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Nvidia's Neuralangelo sets a new standard for 3D reconstruction of 2D video clips using neural networks.

Neuralangelo is a new AI model from Nvidia and Johns Hopkins University that learns 3D reconstructions from video footage and can output and render them as 3D objects. Compared to previous methods, Neuralangelo captures far more surface detail and can render simple objects, house facades, or entire buildings with their surroundings.

According to Nvidia, the 3D structures generated by Neuralangelo can be imported into design applications and then further processed for art, video games, robotics, or industrial digital twins.

Neuralangelo captures more detail than other methods"

"Neuralangelo’s ability to translate the textures of complex materials — including roof shingles, panes of glass and smooth marble — from 2D videos to 3D assets significantly surpasses prior methods. The high fidelity makes its 3D reconstructions easier for developers and creative professionals to rapidly create usable virtual objects for their projects using footage captured by smartphones," the company said.

Neuralangelo captures more detail and makes fewer errors than older methods. | Image: Nvidia

In footage released by Nvidia, the team shows how Neuralangelo can reconstruct everything from Michelangelo's marble statue to a fruit basket to the Nvidia Bay Area Campus park.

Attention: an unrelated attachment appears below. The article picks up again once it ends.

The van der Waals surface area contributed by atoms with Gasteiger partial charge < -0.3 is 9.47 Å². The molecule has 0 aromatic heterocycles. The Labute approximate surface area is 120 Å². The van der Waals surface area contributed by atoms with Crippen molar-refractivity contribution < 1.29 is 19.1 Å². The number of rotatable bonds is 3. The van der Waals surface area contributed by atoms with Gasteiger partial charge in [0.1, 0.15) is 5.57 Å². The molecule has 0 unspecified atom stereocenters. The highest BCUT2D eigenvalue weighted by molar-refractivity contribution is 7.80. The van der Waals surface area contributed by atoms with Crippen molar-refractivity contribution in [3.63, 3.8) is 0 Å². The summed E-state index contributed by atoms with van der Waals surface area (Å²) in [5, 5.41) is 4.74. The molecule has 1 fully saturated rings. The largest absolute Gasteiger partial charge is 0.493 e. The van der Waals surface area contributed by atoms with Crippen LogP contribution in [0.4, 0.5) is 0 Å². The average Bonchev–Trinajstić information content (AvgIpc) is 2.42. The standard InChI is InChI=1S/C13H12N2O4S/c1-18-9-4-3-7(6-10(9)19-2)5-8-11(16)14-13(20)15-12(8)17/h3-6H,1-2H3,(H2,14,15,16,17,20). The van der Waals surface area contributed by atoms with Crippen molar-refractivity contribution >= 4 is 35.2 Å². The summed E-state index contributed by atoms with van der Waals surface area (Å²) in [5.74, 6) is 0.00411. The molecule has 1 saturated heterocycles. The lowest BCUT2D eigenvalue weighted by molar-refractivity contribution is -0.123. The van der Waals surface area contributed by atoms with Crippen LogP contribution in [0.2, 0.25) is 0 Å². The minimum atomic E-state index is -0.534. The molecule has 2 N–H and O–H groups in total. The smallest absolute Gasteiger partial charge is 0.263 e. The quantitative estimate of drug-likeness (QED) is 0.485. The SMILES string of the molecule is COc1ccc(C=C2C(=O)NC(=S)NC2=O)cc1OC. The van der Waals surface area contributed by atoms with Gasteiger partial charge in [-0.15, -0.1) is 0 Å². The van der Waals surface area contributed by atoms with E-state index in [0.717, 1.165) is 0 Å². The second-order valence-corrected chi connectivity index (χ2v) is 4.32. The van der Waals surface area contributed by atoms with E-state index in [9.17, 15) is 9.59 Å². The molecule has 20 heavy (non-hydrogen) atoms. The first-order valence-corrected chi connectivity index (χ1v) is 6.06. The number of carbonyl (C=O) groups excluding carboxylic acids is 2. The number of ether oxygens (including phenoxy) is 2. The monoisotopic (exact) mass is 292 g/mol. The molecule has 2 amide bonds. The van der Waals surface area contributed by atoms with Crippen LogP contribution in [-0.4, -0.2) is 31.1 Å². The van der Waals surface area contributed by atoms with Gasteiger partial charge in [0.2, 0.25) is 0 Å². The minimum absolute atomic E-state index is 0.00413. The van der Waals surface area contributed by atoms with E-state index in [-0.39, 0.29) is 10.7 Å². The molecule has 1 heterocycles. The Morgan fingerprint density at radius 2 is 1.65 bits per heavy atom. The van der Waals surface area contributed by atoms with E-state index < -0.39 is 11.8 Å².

The AI model overcomes the limitations of previous approaches with some optimizations and uses Nvidia's Instant-NGP method to capture finer details. As a result, objects have a much higher resolution, and artifacts that occur with other methods, such as errors in smooth walls, do not appear.

Nvidia wants to further optimize Neuralangelo

The team ran all the experiments on an Nvidia V100 GPU and trained for 500,000 iterations. With this, it takes around 16 hours to train a scene.

Our method currently samples pixels from images randomly without tracking their statistics and errors. Therefore, we use long training iterations to reduce the stochastics and ensure sufficient sampling of details.

From the paper.

In the future, the team hopes to develop more efficient sampling strategies to speed up Neuralangelo's training process. Nvidia's InstantNeRF has already shown that this is possible.

More information is available on the Neuralangelo project page.

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  • Nvidia and Johns Hopkins University have developed Neuralangelo, an AI model that creates 3D reconstructions from video footage.
  • Neuralangelo captures significantly more detail than previous methods and can be used in a variety of applications, including design, art, video games, and robotics.
  • In the future, the researchers plan to further accelerate Neuralangelo's training process.
Max is managing editor at THE DECODER. As a trained philosopher, he deals with consciousness, AI, and the question of whether machines can really think or just pretend to.
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